Brent Council’s press release chooses to brand Mr Ige a rogue landlord – since there seems to be nothing, they could find to prosecute him for inadequacy of the actual properties (and we can be sure they would have done so if they could). They also say he continued to ignore his responsibilities towards the safety of his tenants – but since they found nothing wrong with the properties this wold also seem to be an untruth.
Continued Turtle, “The admission by the Council that there was nothing significantly wrong with the properties gives lie to the claim that Licensing is about improving standards of housing and adds to the considerable argument that it is in reality another tax on landlords which, like Road Tax on motor vehicles will be prosecuted with vigour if landlords attempt not to pay the Licence Tax.”
Stephen Ige pleaded guilty in Willesden Magistrate Court to knowingly renting out three properties, a ground floor flat in Chaplin Road, Willesden Green, and ground and first floor flats in Douglas Road, Kilburn, to tenants without a licence from Brent Council.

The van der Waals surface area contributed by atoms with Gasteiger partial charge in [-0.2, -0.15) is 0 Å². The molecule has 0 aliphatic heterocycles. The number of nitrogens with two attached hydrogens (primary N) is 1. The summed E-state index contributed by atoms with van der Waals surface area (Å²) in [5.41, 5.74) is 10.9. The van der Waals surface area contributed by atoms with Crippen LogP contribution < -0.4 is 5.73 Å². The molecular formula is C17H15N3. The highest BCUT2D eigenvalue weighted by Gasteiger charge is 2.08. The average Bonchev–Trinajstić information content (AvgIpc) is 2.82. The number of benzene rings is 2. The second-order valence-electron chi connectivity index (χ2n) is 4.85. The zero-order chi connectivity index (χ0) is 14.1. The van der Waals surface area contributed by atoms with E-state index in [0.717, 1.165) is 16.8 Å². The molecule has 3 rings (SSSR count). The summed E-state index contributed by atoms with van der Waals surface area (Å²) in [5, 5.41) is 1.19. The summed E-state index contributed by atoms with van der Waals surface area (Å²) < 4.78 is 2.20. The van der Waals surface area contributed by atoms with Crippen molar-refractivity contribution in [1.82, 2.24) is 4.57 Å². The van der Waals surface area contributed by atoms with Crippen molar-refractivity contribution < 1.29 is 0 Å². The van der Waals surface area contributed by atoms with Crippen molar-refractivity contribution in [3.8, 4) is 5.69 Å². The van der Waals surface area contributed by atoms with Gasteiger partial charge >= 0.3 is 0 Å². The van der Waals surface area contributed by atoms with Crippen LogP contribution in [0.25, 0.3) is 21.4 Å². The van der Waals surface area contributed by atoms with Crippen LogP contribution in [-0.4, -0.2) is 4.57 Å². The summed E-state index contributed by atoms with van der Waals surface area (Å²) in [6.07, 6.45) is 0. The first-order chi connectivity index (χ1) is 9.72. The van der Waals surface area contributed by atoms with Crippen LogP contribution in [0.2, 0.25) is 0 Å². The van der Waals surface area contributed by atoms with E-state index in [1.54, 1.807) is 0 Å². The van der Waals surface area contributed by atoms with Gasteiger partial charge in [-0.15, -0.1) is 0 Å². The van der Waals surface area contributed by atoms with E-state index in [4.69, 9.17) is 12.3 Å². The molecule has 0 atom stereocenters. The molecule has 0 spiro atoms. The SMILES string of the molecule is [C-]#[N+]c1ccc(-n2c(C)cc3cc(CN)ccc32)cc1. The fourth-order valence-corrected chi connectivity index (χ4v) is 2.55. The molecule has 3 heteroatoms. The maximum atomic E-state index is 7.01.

Ige was ordered to pay a £25,000 fine for each of the unlicensed properties, £5,000 for failing to supply documents to the council when requested, and £10,763 in court costs to the council, totalling £90,863 including a victim surcharge.
Cllr Eleanor Southwood, cabinet member for housing and welfare reform, commented: “Renting out a property is a serious business and in Brent we have introduced selective licensing to ensure that tenants are living in safe, well managed homes. A fascinating statement to make when she goes on to admit there was nothing wrong with the properties.